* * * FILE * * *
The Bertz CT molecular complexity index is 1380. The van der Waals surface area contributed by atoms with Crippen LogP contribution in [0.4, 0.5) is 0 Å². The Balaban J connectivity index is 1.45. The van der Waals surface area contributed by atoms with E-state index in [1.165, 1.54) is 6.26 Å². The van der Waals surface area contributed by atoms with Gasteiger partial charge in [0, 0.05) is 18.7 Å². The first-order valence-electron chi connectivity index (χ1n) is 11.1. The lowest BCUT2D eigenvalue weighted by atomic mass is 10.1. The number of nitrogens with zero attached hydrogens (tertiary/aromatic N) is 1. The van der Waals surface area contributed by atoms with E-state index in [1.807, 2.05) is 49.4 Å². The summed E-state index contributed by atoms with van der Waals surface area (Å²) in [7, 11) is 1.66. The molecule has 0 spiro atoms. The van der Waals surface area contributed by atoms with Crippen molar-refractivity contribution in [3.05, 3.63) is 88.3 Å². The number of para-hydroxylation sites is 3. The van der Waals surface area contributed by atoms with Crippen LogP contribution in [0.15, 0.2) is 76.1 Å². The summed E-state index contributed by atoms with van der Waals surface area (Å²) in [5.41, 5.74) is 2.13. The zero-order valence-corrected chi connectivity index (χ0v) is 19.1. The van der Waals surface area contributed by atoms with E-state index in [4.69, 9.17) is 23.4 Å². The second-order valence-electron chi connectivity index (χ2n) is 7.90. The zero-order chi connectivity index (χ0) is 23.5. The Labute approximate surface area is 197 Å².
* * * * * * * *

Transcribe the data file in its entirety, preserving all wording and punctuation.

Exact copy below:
The Bertz CT molecular complexity index is 1380. The van der Waals surface area contributed by atoms with Crippen LogP contribution in [0.4, 0.5) is 0 Å². The Balaban J connectivity index is 1.45. The van der Waals surface area contributed by atoms with E-state index in [1.165, 1.54) is 6.26 Å². The van der Waals surface area contributed by atoms with Gasteiger partial charge in [0, 0.05) is 18.7 Å². The first-order valence-electron chi connectivity index (χ1n) is 11.1. The lowest BCUT2D eigenvalue weighted by atomic mass is 10.1. The number of nitrogens with zero attached hydrogens (tertiary/aromatic N) is 1. The van der Waals surface area contributed by atoms with E-state index in [1.807, 2.05) is 49.4 Å². The summed E-state index contributed by atoms with van der Waals surface area (Å²) in [7, 11) is 1.66. The molecule has 0 spiro atoms. The van der Waals surface area contributed by atoms with Crippen molar-refractivity contribution in [3.05, 3.63) is 88.3 Å². The number of para-hydroxylation sites is 3. The van der Waals surface area contributed by atoms with Crippen LogP contribution in [0.15, 0.2) is 76.1 Å². The summed E-state index contributed by atoms with van der Waals surface area (Å²) in [5.41, 5.74) is 2.13. The zero-order valence-corrected chi connectivity index (χ0v) is 19.1. The van der Waals surface area contributed by atoms with E-state index in [4.69, 9.17) is 23.4 Å². The second-order valence-electron chi connectivity index (χ2n) is 7.90. The zero-order chi connectivity index (χ0) is 23.5. The Labute approximate surface area is 197 Å².